Monday 23 September 2019

Analysis: Latest chapter proves how difficult it will be for Jackson and Olding to move on with careers

Paddy Jackson (left) and Stuart Olding
Paddy Jackson (left) and Stuart Olding

Rúaidhrí O'Connor

This is no ordinary transfer saga, and so there should be no surprise that it will take unusual twists and turns.

If Paddy Jackson and Stuart Olding believed that they could slip back into their professional careers as they exited that Belfast courtroom in March, they are only too aware of the alternative reality now.

Experienced observers of Sale Sharks greeted yesterday's statement denying a move for the controversial Ireland internationals with knowing nods.

The Manchester-based club have form in this regard and rather than a pinch, the feeling is that the statement should be met with a shovel of salt.

A year ago they dismissed reports linking them to Australia back James O'Connor of Toulon and South African scrum-half Faf de Klerk, but within weeks both were confirmed as new signings.

If the Ulster duo sign their new deals next week they will have made their first step back to their old lives but any illusion that the future will be normal has been shattered in the five weeks since the jury reached a unanimous decision to acquit them of the charge of rape.

Jackson's defiant statement, issued through his solicitor at the courtroom gate, seems a long time ago now.

"As for Paddy, his main priority right now is to return to work," Joe McVeigh said at the conclusion of his speech. "And that means getting back on to the rugby pitch representing his province and his country."

Both men, belatedly in Jackson's case, expressed contrition for the language used in the infamous WhatsApp messages which appeared in evidence during the trial but that wasn't enough to save their careers with their home province and with Ireland.

That was a heavy price to pay, but now they are finding out that the stain of the trial is set to follow them beyond these shores.

First, Clermont Auvergne and Exeter Chiefs took the unusual step of distancing themselves from moves for the pair and now the club they both expect to sign for have taken the step of denying their impending arrival.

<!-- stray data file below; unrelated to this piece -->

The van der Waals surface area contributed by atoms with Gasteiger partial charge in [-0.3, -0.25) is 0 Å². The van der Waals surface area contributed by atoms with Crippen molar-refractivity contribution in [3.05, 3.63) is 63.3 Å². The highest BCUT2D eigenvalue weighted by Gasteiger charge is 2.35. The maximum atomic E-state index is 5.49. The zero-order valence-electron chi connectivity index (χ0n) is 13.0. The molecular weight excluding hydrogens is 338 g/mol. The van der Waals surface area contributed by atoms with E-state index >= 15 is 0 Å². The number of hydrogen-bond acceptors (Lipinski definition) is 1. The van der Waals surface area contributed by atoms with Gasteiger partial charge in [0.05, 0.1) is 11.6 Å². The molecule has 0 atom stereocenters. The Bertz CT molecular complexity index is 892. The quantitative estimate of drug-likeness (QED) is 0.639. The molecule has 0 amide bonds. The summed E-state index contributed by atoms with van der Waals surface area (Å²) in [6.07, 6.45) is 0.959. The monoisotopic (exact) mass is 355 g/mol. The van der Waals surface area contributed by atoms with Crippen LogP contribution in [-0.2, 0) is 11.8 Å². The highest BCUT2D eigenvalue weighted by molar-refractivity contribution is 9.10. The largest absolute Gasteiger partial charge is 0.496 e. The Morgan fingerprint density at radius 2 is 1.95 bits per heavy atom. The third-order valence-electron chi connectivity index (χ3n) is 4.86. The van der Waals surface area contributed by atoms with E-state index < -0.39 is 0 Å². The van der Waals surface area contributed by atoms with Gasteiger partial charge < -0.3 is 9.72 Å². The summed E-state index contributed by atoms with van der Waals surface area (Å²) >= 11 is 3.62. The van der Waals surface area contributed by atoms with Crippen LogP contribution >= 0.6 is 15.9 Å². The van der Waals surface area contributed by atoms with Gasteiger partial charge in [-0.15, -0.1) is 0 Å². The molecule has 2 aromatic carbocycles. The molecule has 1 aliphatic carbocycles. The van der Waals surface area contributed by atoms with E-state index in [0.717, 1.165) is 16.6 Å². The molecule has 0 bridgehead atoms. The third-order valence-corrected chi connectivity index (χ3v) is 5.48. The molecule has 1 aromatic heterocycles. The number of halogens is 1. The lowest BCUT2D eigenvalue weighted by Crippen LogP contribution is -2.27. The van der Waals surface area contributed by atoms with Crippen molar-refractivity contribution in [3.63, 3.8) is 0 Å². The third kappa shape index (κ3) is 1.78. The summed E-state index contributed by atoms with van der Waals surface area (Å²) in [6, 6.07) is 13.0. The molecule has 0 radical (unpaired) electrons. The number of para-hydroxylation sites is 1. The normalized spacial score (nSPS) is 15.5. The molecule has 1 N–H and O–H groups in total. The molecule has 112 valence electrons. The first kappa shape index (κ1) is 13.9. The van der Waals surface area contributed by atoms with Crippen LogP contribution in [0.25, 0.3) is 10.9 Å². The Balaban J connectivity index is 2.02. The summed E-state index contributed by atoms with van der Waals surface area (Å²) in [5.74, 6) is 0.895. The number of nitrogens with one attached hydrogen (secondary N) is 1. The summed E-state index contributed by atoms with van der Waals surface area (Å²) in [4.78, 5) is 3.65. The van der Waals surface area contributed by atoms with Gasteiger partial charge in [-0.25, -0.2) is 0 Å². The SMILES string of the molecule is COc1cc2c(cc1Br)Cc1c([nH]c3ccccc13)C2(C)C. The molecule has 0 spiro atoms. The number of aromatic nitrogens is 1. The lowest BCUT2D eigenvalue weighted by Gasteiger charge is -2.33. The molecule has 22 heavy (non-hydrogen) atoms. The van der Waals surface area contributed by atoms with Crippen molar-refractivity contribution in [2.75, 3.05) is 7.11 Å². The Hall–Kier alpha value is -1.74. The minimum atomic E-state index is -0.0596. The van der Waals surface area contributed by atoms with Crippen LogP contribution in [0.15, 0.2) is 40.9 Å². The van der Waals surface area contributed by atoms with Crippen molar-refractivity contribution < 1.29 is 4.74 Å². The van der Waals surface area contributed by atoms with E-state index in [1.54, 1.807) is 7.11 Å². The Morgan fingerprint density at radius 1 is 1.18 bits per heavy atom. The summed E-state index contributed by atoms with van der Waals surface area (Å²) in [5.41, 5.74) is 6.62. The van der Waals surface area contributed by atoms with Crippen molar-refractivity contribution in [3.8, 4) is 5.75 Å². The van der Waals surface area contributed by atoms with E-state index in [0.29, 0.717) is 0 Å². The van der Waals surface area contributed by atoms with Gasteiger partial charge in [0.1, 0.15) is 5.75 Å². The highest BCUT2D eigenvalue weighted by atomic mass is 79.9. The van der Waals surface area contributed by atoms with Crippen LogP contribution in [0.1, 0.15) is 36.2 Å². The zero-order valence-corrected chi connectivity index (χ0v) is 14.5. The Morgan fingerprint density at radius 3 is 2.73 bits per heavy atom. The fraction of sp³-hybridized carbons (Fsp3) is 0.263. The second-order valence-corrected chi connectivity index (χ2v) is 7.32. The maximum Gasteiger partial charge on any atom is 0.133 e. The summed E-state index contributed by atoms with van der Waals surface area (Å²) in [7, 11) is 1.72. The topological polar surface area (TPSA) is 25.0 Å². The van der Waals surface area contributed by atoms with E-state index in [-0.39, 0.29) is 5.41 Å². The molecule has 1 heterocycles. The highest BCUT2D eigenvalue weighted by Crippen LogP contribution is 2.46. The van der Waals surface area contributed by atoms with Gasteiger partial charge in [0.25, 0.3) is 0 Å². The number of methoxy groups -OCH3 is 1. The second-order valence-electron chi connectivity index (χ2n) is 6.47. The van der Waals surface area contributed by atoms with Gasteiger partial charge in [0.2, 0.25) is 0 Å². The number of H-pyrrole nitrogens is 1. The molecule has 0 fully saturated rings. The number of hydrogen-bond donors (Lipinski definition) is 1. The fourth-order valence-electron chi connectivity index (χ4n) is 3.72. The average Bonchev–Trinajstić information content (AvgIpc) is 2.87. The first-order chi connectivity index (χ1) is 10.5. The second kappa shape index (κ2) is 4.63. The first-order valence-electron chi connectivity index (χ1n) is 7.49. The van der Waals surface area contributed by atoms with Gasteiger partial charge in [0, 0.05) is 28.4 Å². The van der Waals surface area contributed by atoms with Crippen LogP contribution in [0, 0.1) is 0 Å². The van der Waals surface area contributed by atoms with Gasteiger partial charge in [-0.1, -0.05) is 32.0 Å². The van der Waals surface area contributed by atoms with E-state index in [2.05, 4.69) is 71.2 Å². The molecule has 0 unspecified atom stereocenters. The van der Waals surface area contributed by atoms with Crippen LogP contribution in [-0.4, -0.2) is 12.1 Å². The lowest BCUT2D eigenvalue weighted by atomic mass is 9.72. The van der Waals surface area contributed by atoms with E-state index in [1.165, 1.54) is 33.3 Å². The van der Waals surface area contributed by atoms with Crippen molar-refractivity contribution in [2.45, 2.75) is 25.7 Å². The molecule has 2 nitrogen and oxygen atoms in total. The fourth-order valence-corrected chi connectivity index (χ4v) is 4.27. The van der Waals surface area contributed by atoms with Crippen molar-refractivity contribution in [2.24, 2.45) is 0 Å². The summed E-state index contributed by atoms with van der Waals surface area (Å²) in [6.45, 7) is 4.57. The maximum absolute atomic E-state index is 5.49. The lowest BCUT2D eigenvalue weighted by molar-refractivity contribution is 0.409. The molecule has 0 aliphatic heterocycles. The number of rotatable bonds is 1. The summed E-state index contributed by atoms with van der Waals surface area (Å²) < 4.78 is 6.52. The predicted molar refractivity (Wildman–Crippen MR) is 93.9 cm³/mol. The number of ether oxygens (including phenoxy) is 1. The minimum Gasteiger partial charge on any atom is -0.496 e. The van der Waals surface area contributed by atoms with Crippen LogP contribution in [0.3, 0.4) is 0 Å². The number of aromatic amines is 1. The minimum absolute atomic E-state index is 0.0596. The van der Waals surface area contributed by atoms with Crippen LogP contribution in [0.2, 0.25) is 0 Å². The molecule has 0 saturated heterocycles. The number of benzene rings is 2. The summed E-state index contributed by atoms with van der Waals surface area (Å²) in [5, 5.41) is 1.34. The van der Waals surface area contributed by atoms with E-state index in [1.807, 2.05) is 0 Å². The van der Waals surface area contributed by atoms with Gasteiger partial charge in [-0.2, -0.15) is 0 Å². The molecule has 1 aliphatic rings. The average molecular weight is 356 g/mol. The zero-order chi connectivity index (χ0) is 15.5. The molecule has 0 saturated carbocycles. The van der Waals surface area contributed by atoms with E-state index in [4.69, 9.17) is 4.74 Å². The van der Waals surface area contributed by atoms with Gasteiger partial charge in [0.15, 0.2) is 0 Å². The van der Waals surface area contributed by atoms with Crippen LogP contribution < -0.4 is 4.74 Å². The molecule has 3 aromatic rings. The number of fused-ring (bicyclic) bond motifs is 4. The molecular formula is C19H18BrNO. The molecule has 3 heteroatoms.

Although the day-to-day coverage of the trial was not anywhere near as extensive across the Irish Sea as it was in Ireland, there has been plenty of focus beyond these shores on the verdict and subsequent protests and debate brought about in the weeks since.

That coverage has extended as far as the 'New York Times', so any sense that escaping the Irish bubble would suffice has long since dissipated.

From a rugby perspective, it is easy to see why the duo are an attractive proposition.

Available for less than the market rate, they are players of international quality with their best years ahead of them.

Test-standard out-halves are difficult to find and at 26, Jackson has had some of the best coaches in the game invest vast amounts of time and effort in him. His goal-kicking is excellent and the other elements of his game are not far off.

Olding may have a lower profile, but he is a versatile back with an ability to break big games wide open as he showed when winning his most significant caps in South Africa in the days before the night that left their careers in ruins.

However, while the rugby side of clubs will recognise their value, the commercial side will see only danger as sponsors and fans digest the news.

Within hours of the news breaking on Tuesday night, a Facebook petition had been created calling for the club to pull out of any deal and bizarrely, it appeared on their official website.

Sale's director of rugby Steve Diamond is known to be something of a maverick and has taken on players with troubled pasts before.

Linked with Australia full-back Israel Folau, who has been embroiled in a controversy all of his own in his homeland over Instagram comments on homosexuality, Diamond said: "We don't want to be associated with that."

It is reported that in the case of Jackson and Olding, he puts more store in the fact that the duo were found not guilty by a court of law and should be free to resume their careers.

Whether his club's fans and sponsors agree is another matter, but it seems he is willing to take that risk.

For Jackson and Olding, the realisation is that the freedom afforded them by the not-guilty verdict has come at a price as a result of their conduct.

If Sale announce their arrival, it will be controversial, even if they wait until next week when their season is over and they won't have any scheduled media briefings until September.

Next season, when they play, they and the club will be heavily scrutinised.

Their every move on and off the pitch will be closely watched.

And, eventually, when they come across an Irish club in Europe the whole sorry saga will be brought up again in the build-up.

Perhaps they could have moved further afield, but the internet has made the world a small place and their actions have been headline news across the globe.

They will restart their careers and even likely enjoy on-pitch success, but it will never be the same again.

Irish Independent

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